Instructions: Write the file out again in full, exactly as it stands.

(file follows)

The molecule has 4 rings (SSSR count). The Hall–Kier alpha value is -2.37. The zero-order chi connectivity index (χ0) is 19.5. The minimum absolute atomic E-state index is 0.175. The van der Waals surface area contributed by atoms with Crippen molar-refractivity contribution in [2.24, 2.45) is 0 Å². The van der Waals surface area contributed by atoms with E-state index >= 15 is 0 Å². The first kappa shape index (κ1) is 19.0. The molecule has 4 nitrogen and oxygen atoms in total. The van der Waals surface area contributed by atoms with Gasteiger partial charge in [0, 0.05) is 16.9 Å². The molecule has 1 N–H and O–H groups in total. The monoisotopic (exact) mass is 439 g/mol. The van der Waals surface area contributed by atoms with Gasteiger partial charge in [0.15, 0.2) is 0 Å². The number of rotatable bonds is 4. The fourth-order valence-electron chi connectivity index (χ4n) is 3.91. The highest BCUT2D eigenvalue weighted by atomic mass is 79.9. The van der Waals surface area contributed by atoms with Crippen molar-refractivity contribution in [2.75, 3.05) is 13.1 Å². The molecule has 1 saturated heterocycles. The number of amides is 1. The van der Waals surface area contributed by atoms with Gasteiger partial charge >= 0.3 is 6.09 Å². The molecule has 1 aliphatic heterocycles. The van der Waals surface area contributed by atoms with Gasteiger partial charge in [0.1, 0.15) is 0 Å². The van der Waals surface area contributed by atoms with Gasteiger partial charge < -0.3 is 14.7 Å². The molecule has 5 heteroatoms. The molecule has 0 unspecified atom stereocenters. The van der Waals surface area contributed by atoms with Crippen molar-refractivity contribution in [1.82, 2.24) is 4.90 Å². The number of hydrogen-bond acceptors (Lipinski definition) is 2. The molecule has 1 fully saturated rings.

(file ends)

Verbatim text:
The molecule has 4 rings (SSSR count). The Hall–Kier alpha value is -2.37. The zero-order chi connectivity index (χ0) is 19.5. The minimum absolute atomic E-state index is 0.175. The van der Waals surface area contributed by atoms with Crippen molar-refractivity contribution in [2.24, 2.45) is 0 Å². The van der Waals surface area contributed by atoms with E-state index >= 15 is 0 Å². The first kappa shape index (κ1) is 19.0. The molecule has 4 nitrogen and oxygen atoms in total. The van der Waals surface area contributed by atoms with Gasteiger partial charge in [0, 0.05) is 16.9 Å². The molecule has 1 N–H and O–H groups in total. The monoisotopic (exact) mass is 439 g/mol. The van der Waals surface area contributed by atoms with Gasteiger partial charge in [0.15, 0.2) is 0 Å². The number of rotatable bonds is 4. The fourth-order valence-electron chi connectivity index (χ4n) is 3.91. The highest BCUT2D eigenvalue weighted by atomic mass is 79.9. The van der Waals surface area contributed by atoms with Crippen molar-refractivity contribution in [2.75, 3.05) is 13.1 Å². The molecule has 1 saturated heterocycles. The number of amides is 1. The van der Waals surface area contributed by atoms with Gasteiger partial charge >= 0.3 is 6.09 Å². The molecule has 1 aliphatic heterocycles. The van der Waals surface area contributed by atoms with Gasteiger partial charge in [0.1, 0.15) is 0 Å². The van der Waals surface area contributed by atoms with Gasteiger partial charge < -0.3 is 14.7 Å². The molecule has 5 heteroatoms. The molecule has 0 unspecified atom stereocenters. The van der Waals surface area contributed by atoms with Crippen molar-refractivity contribution in [1.82, 2.24) is 4.90 Å². The number of hydrogen-bond acceptors (Lipinski definition) is 2. The molecule has 1 fully saturated rings.